Skip to Contents

Deveron Projects

The Town Is The Venue
Do you know what's happening next? Do you know what's happening next?
Garry Williams -  Attending a street fight
Garry Williams - Talking with the police
Garry Williams - Music Van
Garry Williams - Police
Garry Williams - Street Fights
Garry Williams - Duke Street
Garry Williams - Inside
Garry Williams - On the road

Garry Williams

Music for Street Fights

2008

And I hurled myself against that fucker who before was my friend, who again is my friend.
Wayne Miller
Addressing the problem of Friday night street violence

Garry Williams came to Huntly in the spring of 2008.

For many communities up and down the country the weekend brings a regular spectacle of late night binge-drinking and of alcohol-fuelled violence. Aggressive and intoxicated, many revellers bring this anti-social behaviour on to our towns’ streets and into our public spaces. But is there an answer to this problem? It is a prickly and complex issue, with a great deal of political and social implications. What is a suitable community response, and is policing an effective reaction to this recurring issue? Can there be an alternative method to address these street fights?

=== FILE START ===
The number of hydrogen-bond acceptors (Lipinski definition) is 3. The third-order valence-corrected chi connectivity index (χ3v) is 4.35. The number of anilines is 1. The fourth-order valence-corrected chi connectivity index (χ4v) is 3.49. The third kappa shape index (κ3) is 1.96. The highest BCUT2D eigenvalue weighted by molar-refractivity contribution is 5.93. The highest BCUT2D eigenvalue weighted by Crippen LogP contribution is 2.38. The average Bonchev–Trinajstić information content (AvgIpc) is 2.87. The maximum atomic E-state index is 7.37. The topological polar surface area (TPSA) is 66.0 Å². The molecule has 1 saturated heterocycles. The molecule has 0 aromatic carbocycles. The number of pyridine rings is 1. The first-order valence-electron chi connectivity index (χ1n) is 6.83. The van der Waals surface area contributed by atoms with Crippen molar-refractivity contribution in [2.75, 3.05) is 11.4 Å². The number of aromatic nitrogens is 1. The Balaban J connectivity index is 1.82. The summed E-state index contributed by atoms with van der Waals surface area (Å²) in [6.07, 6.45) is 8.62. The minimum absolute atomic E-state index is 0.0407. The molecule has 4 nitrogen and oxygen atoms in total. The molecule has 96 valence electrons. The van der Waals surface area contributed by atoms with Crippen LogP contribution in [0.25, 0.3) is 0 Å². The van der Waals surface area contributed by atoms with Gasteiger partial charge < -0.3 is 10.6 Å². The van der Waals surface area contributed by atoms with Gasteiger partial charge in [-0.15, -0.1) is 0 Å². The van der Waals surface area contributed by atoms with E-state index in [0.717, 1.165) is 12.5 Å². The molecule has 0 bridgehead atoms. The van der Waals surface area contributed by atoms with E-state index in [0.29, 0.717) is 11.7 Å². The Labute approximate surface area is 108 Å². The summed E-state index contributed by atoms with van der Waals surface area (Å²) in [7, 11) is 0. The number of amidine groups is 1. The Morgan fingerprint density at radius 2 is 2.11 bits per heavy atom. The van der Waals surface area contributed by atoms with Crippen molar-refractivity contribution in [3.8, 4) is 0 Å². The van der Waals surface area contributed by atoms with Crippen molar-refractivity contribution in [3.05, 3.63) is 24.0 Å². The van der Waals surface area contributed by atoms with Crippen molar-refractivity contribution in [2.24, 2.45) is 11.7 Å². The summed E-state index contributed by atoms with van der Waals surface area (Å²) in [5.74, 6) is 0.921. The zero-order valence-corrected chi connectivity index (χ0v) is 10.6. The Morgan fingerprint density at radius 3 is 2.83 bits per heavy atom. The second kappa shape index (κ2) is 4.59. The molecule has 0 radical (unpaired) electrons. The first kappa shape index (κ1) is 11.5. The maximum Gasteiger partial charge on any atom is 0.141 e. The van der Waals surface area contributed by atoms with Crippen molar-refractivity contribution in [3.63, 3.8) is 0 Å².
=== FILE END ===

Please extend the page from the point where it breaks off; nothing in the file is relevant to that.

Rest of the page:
Read more >>

Garry’s response was to undermine the brutality of street fighting by transforming it, much in the same way as music is used in cinema, into a form of choreography. Armed only with loudspeakers and an Ennio Morricone soundtrack mounted in a police look-a-like van, Garry patrolled the streets of Huntly during the small hours of the weekend. The raised voices and fists were deflated by the cinematic score which rang out from his Music for Street Fights response vehicle. In preparation for the weekends Gary distributed business cards and posters in pubs with a hotline number for people to call in the event of a fight occuring. With a dose of deadpan humour Garry disassociated the violence, not just from the local community, but from real life altogether. Through his work he shows these ‘scenes’ of violence as images, reflecting the way in which his performers view their own actions, as their sensible ‘week-day’ personalities take a back seat to a primitive simulation. What Music for Street Fights did was to knock the wind out of late-night violence with greater accuracy than that of a punch, simply by bringing it into the spotlight for a critical, sober audience.

For more inforation about garry's work visit his website: garry-williams.com

     

<< Hide